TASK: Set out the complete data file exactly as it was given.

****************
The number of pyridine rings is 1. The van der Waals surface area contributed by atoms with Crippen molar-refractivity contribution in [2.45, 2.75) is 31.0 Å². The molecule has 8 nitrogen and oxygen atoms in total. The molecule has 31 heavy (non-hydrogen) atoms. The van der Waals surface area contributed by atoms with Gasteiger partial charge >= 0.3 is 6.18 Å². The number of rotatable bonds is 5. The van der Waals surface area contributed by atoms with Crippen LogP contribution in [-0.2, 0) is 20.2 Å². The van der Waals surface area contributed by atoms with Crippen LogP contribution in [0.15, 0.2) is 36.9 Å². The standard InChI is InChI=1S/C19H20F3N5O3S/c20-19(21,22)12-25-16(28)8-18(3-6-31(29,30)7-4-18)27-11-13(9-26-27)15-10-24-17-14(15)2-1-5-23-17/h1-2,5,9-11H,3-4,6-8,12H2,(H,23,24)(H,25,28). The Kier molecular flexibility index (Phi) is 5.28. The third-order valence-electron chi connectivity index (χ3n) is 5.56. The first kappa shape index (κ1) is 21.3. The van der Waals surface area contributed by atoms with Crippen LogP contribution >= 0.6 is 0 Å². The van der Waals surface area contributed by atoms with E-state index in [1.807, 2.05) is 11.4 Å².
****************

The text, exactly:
The number of pyridine rings is 1. The van der Waals surface area contributed by atoms with Crippen molar-refractivity contribution in [2.45, 2.75) is 31.0 Å². The molecule has 8 nitrogen and oxygen atoms in total. The molecule has 31 heavy (non-hydrogen) atoms. The van der Waals surface area contributed by atoms with Gasteiger partial charge >= 0.3 is 6.18 Å². The number of rotatable bonds is 5. The van der Waals surface area contributed by atoms with Crippen LogP contribution in [-0.2, 0) is 20.2 Å². The van der Waals surface area contributed by atoms with Crippen LogP contribution in [0.15, 0.2) is 36.9 Å². The standard InChI is InChI=1S/C19H20F3N5O3S/c20-19(21,22)12-25-16(28)8-18(3-6-31(29,30)7-4-18)27-11-13(9-26-27)15-10-24-17-14(15)2-1-5-23-17/h1-2,5,9-11H,3-4,6-8,12H2,(H,23,24)(H,25,28). The Kier molecular flexibility index (Phi) is 5.28. The third-order valence-electron chi connectivity index (χ3n) is 5.56. The first kappa shape index (κ1) is 21.3. The van der Waals surface area contributed by atoms with Crippen LogP contribution >= 0.6 is 0 Å². The van der Waals surface area contributed by atoms with E-state index in [1.807, 2.05) is 11.4 Å².